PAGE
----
A Moses Approach to Rebellion By Paul Swamidass
Lessons from Moses on Dealing with Rebellion
In Exodus 17:4 we find a perfect description of a rebellion against a leader,
“They are almost ready to stone me.”
These were the alarming words of Moses while approaching God for help, when the people of Israel turned rebellious. Although these words sound ominous, these alarming words of Moses were NOT a prelude to, “Therefore, Lord, I quit. I am out of here.” Here is what happened:
[The people of Israel] camped at Rephidim, but there was no water for the people to drink. Therefore the people quarreled with Moses and said, “Give us water to drink.” And Moses said to them, “Why do you quarrel with me? Why do you test the Lord?” But the people thirsted there for water, and the people grumbled against Moses and said, “Why did you bring us up out of Egypt, to kill us and our children and our livestock with thirst?” So Moses cried to the Lord, “What shall I do with this people? They are almost ready to stone me.” (Exodus 17: 1-4; ESV).
Moses was not the last leader to face a rebellion. In most cases, a leader’s words or deeds may have contributed to the rebellion. But, we know, Moses was not the cause for the lack of water. As their leader, Moses could see their plight and sympathize with his people, but he was totally helpless in getting them water without God’s help in the dry and desolate land around them.
Were the people rebelling against Moses? Since God was the provider for the people of Israel when Moses led them out of Egypt, this was a rebellion against God; Moses understood that.
The words of Moses to God, “They are almost ready to stone me,” is a call for help. It has a God-I-desperately-need-your-help-now tone to it.
Moses had seen God come through again and again for his people. He saw God come down hard with plagues upon Egypt, when Pharaoh would not let God’s people go. He saw God progressively pressure Pharaoh until he ultimately let the people of Israel leave Egypt. Later, Moses saw God’s people cross the Red Sea miraculously, and witnessed Pharaoh’s army go under the waters of the Red Sea, while it was pursuing God’s people.
With a fresh memory of these recent actions of God on behalf of his people, Moses approached God knowing He would deliver. He also knew God cared for his people and would come through. Thus, his response to the rebellion was to approach God for help instead of giving up on the people and walk away—in other words, just quit.
Moses Never Quit
Although, at the burning bush (Exodus Chapters 3 and 4), Moses accepted the task reluctantly, Moses showed total commitment to his task of leading God’s people out of Egypt to the Promised Land. For example, in Egypt, he was locked in a struggle with the mighty Pharaoh to free God’s people. The intensity of Moses’ struggle with Pharaoh became evident when Pharaoh was angry at Moses after the ninth plague, and declared he would kill Moses if he saw him ever again (Exodus 10: 28-29). Moses could have chosen to quit upon hearing the death threat from the mighty, ruthless ruler, but he did not.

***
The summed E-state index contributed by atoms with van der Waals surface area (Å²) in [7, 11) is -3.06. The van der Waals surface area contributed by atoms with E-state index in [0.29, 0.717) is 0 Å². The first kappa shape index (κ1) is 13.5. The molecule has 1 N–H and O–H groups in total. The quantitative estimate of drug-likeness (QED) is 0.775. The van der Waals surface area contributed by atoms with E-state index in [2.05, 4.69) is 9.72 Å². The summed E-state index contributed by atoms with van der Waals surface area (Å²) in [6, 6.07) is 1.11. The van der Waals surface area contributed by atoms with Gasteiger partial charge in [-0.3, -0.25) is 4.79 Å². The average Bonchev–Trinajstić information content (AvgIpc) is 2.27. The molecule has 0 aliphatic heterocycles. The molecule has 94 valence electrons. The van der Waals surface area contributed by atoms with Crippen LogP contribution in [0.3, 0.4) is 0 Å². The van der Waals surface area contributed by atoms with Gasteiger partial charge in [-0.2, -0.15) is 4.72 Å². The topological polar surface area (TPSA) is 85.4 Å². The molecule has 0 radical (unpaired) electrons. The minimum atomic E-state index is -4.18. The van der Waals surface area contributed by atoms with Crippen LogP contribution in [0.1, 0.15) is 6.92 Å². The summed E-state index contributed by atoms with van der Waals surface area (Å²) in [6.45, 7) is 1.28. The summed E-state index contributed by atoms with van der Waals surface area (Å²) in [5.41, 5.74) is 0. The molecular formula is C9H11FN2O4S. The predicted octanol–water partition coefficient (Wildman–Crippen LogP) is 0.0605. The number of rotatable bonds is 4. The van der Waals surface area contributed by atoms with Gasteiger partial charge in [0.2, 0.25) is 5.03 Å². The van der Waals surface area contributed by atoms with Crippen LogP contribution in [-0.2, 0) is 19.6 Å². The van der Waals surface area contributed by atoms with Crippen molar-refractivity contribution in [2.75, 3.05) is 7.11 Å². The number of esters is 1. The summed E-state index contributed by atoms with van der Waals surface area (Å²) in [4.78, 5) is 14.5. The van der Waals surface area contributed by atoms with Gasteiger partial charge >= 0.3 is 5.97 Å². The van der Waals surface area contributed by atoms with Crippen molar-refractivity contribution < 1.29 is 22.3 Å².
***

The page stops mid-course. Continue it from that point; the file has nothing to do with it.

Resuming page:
For many leaders in Moses’ place, the rebellion could have easily triggered anger and disappointment with God or with the Nation of Israel or both, and may have instigated them to quit. However, when Moses approached God, he did not say, “I quit,” instead he said, “What should I do with these people?” (Verse 4 in the passage above). These words of Moses imply, he was looking for a solution from God and declared his willingness to continue to lead the people and do God’s bidding.
Knowing God Made the Difference
Knowing God, as well as Moses did, prevented him from becoming angry and discouraged by the rebellion; because he understood, the people rebelled against God. Further, knowing God, Moses knew he could get help from God. After Moses’ request for help, God intervened miraculously to get water for the whole Nation of Israel in the dry and desolate place (Exodus 17: 5-6). God came through once more.
After this incident, Moses continued to serve as a remarkable leader; a total of forty years since God assigned him the task. He successfully brought the Nation of Israel to the edge of the Promised Land as he was tasked to do by God; no wonder, he is commended and honored across the Bible for his faithfulness, his humility, and his accomplishments.
So, how did Moses handle the rebellion? First, he correctly recognized it to be a rebellion against God and not against himself. Second, he did not choose to quit leading God’s people and walk away because of the rebellion. Third, knowing God as well as he did, he turned to God, who alone could help him and his people under the circumstances—get them water.
Finally, without being sidetracked by the rebellion, under God’s guidance, he continued as their leader until the almost-impossible task that God assigned to him was complete.
When Moses successfully completed his task near the end of his earthly life, we know, God was immensely pleased with him.
Paul Swamidass, Ph.D. is Professor Emeritus, Harbert College of Business, Auburn University, Auburn, AL, USA. He retired from Auburn University in 2016 after teaching there for 24 years. He was an industrial manager with an engineering degree before graduate education in business administration and a university career as a faculty member lasting 33 years.
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